��Popular Science Monthly
���A jointed ring buoyed up by two floats rubs against the pile and scrapes off marine growths
��Making the Waves Scrape Marine Growths from Piles
THE protection of wooden piling on wharfs and piers along our coasts from barnacles and the ravages of insect borers is a vital matter. Lives are endangered and much property is lost through .worm- eaten supports. For that reason a "pro- tector," installed at various points along the Pacific coast by Alva L. Reynolds, of Long Beach, California, is attracting considerable attention.
The device consists of a jointed ring which encircles the piling loosely and is buoyed up by two floats, which look like big wooden baits on rat-trap hooks, and prevent the iron ring from slipping to the bottom of the pile into the mud. Up and down with the tide goes this wooden-baited ring, con- stantly rubbing itself around the post and preventing the entrance of wood-borers, or, if the post be old and already covered, scraping ofif the ma- rine growths and undesirable ^^^ each n attachments of all kinds. three inches.
��How an Entire Railroad Car May Be Moved by Hand
WITH a tool such as that invented by Charles McCarter, of Decatur, Illi- nois, any one can move a railroad car by hand. It has a clamp that firmly grips the car wheel when a lever (shown in the hands of the man in the photograph) is lowered. The lever has its end secured to a crank pivoted on a triangular wheeled frame, the wheels of which always rest on the track rail.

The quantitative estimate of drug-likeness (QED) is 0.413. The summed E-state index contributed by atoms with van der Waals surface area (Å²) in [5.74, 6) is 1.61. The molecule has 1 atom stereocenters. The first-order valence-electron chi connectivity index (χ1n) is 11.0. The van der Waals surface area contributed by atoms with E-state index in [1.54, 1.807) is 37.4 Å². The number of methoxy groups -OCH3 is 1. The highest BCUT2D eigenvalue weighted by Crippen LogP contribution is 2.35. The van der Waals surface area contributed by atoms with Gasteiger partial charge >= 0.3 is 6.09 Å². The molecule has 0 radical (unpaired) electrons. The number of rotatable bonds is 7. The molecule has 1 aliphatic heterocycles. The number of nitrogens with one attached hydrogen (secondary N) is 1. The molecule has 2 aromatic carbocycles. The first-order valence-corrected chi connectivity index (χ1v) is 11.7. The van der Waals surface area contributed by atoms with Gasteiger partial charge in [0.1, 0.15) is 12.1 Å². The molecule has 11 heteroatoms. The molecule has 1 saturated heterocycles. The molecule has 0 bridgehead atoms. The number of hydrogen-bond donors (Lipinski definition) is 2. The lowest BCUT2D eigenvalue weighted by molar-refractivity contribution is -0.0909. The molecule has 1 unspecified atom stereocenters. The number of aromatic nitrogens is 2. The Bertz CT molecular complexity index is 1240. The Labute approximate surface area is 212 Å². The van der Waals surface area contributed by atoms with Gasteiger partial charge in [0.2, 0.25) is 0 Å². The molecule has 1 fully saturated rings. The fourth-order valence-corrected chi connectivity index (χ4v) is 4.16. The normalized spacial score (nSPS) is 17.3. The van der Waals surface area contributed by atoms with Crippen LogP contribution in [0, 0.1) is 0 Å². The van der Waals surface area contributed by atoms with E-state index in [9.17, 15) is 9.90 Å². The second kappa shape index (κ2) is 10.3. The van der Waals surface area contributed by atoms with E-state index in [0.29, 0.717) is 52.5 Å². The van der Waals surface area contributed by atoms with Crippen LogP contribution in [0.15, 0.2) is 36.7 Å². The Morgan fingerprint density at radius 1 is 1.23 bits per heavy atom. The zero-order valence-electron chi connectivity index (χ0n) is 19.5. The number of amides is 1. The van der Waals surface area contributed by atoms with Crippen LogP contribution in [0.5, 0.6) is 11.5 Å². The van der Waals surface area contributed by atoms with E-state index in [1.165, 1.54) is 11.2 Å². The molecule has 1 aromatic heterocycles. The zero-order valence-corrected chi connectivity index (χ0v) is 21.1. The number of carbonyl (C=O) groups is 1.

When the lever is raised, cranks release the clamp from its grip on the car wheel. As the lever is arranged outside of the track it may be operated without any hin- drance where two cars are coupled, for there will be ample room to move the lever. The car wheel is rolled three inches at one stroke of the lever.
When the car wheel moves, the car-mover rolls ,on the rail and they both travel to- gether. One man can move the heaviest loaded car on any kind of track. Slippery rails do not hinder the operation, and there is not the least danger of the operator getting his fingers or toes mashed or being hurt in any way.
The tool and its frame are light enough to be easily carried where needed. It is especially useful where a car switched on a siding has come to a stop a few feet short of the desired place for loading or unload- ing. With the mover the car can be placed exactly where it is needed in a few minutes' time and without requiring the services of more than one man.
��' of the lever the car wheel is moved Slippery rails do not hinder the operation